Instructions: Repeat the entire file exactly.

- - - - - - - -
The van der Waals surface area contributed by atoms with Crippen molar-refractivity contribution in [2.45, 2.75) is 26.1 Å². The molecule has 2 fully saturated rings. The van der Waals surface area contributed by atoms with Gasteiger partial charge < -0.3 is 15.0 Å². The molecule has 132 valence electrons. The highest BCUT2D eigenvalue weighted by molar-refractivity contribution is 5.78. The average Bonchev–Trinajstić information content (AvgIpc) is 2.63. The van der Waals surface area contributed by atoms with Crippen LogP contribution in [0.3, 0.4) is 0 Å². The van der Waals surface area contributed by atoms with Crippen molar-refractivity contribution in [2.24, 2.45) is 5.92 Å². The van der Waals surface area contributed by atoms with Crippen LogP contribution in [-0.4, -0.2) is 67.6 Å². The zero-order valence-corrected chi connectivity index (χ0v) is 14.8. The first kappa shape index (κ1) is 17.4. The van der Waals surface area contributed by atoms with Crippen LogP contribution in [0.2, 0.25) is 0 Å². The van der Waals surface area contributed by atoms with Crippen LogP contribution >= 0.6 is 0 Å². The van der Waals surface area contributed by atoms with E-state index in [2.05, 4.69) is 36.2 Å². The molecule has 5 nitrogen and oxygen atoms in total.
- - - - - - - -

The van der Waals surface area contributed by atoms with Crippen molar-refractivity contribution in [2.45, 2.75) is 26.1 Å². The molecule has 2 fully saturated rings. The van der Waals surface area contributed by atoms with Gasteiger partial charge < -0.3 is 15.0 Å². The molecule has 132 valence electrons. The highest BCUT2D eigenvalue weighted by molar-refractivity contribution is 5.78. The average Bonchev–Trinajstić information content (AvgIpc) is 2.63. The van der Waals surface area contributed by atoms with Crippen LogP contribution in [0.3, 0.4) is 0 Å². The van der Waals surface area contributed by atoms with Crippen molar-refractivity contribution in [2.24, 2.45) is 5.92 Å². The van der Waals surface area contributed by atoms with Crippen LogP contribution in [-0.4, -0.2) is 67.6 Å². The zero-order valence-corrected chi connectivity index (χ0v) is 14.8. The first kappa shape index (κ1) is 17.4. The van der Waals surface area contributed by atoms with Crippen LogP contribution in [0.2, 0.25) is 0 Å². The van der Waals surface area contributed by atoms with Crippen LogP contribution >= 0.6 is 0 Å². The van der Waals surface area contributed by atoms with E-state index in [2.05, 4.69) is 36.2 Å². The molecule has 5 nitrogen and oxygen atoms in total.